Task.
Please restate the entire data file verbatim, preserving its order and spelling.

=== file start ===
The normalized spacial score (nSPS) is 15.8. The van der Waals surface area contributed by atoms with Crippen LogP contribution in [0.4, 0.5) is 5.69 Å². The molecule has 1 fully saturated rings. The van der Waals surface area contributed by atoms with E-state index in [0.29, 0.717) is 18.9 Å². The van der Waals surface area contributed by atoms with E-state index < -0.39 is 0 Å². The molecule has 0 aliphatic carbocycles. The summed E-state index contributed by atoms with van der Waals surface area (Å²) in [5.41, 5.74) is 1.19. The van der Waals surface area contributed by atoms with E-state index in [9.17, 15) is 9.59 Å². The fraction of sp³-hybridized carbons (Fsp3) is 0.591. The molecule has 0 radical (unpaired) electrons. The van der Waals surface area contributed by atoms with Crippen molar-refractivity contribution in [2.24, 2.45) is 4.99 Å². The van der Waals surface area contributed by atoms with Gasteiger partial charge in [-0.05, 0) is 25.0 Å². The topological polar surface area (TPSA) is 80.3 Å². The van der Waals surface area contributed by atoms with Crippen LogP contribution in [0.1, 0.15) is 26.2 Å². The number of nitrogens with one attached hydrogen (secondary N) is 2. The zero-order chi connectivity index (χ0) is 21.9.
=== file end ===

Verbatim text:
The normalized spacial score (nSPS) is 15.8. The van der Waals surface area contributed by atoms with Crippen LogP contribution in [0.4, 0.5) is 5.69 Å². The molecule has 1 fully saturated rings. The van der Waals surface area contributed by atoms with E-state index in [0.29, 0.717) is 18.9 Å². The van der Waals surface area contributed by atoms with E-state index < -0.39 is 0 Å². The molecule has 0 aliphatic carbocycles. The summed E-state index contributed by atoms with van der Waals surface area (Å²) in [5.41, 5.74) is 1.19. The van der Waals surface area contributed by atoms with E-state index in [9.17, 15) is 9.59 Å². The fraction of sp³-hybridized carbons (Fsp3) is 0.591. The molecule has 0 radical (unpaired) electrons. The van der Waals surface area contributed by atoms with Crippen molar-refractivity contribution in [2.24, 2.45) is 4.99 Å². The van der Waals surface area contributed by atoms with Gasteiger partial charge in [-0.05, 0) is 25.0 Å². The topological polar surface area (TPSA) is 80.3 Å². The van der Waals surface area contributed by atoms with Crippen LogP contribution in [0.1, 0.15) is 26.2 Å². The number of nitrogens with one attached hydrogen (secondary N) is 2. The zero-order chi connectivity index (χ0) is 21.9.